When does it happen, exactly? Each of us had a moment, so long ago it will be always unremembered, when we first made the decision to willfully disobey. It may have been as simple as talking too loudly or ruining a shoe, but we knew it was wrong and we did it anyway. At what point does God begin to hold us accountable? I’m sure we could argue about that all day, but in the end we would agree that He does hold us to account. I hope we would also agree that there is only one remedy, and his name is “Jesus.”

Satisfied that the children knew the error of their ways and had been adequately reformed for the moment, Miss Pearl let them join their fellows on the playground. Silas smiled up at me in a toothless grin. Though today he is incapable of iniquity, soon enough the seed of original sin will begin to bud. He will bear the fruit of his humanity with a shouted, “No!” and the age of innocence will vanish. I, for one, will hate to see it go.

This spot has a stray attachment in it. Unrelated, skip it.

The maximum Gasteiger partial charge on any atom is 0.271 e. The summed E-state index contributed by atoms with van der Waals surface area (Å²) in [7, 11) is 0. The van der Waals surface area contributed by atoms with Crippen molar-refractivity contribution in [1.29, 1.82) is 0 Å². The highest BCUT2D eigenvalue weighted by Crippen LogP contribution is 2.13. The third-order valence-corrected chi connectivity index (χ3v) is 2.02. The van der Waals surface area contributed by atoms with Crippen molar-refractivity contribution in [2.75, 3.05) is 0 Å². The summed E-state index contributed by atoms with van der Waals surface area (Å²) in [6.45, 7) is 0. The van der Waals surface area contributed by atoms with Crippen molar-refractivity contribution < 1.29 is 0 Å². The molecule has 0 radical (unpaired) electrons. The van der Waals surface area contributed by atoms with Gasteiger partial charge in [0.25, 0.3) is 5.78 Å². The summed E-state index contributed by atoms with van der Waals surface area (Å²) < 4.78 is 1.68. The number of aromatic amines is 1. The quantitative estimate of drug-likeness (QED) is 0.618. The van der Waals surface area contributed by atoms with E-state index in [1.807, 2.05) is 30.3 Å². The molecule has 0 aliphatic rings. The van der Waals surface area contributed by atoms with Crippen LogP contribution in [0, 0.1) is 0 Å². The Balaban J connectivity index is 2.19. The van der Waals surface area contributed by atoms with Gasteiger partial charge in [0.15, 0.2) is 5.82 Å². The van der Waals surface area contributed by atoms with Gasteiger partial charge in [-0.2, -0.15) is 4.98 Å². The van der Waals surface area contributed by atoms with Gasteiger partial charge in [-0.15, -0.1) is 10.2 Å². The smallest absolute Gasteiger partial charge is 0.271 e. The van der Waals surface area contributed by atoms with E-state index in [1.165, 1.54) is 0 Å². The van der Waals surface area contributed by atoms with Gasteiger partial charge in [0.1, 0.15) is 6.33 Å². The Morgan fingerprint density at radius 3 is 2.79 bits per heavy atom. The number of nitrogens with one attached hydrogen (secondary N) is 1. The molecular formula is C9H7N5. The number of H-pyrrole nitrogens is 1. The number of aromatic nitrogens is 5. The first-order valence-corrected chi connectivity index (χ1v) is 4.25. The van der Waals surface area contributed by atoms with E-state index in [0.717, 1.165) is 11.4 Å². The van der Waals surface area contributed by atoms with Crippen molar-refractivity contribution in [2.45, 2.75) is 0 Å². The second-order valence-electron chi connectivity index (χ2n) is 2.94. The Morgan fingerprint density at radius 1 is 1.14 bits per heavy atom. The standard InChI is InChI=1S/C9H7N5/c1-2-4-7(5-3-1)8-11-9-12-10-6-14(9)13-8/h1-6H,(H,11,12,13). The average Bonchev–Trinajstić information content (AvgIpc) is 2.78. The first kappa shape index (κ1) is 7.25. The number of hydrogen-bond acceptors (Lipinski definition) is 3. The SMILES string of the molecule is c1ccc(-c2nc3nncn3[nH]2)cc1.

Comments

  1. For me the concept of sin is very logical. Sin as I see it is a part of being human. When I read the Washington Post or listen to the news I hear about what happens in the world. From financial fruad, to a gang shooting in SE D.C. From an adult manufactuirng child porngraphy to a student who shoots someone in a school. For this is all sin and it’s logical. Where did it grow form? How did it get to this? Will it get worse? What is the hope or more importantly where is the hope? That part I don’t know.

    When I first read this post it reminded my of how eager I was to grow up. Now that I am an adult with a mortgage, aging parents, responsibility at work, etc… I wish I could be a kid again and taken life more at ease. I miss those days of Saturday morning cartoons at the crack of dawn and doing homework after geting out of first grade at 1:00.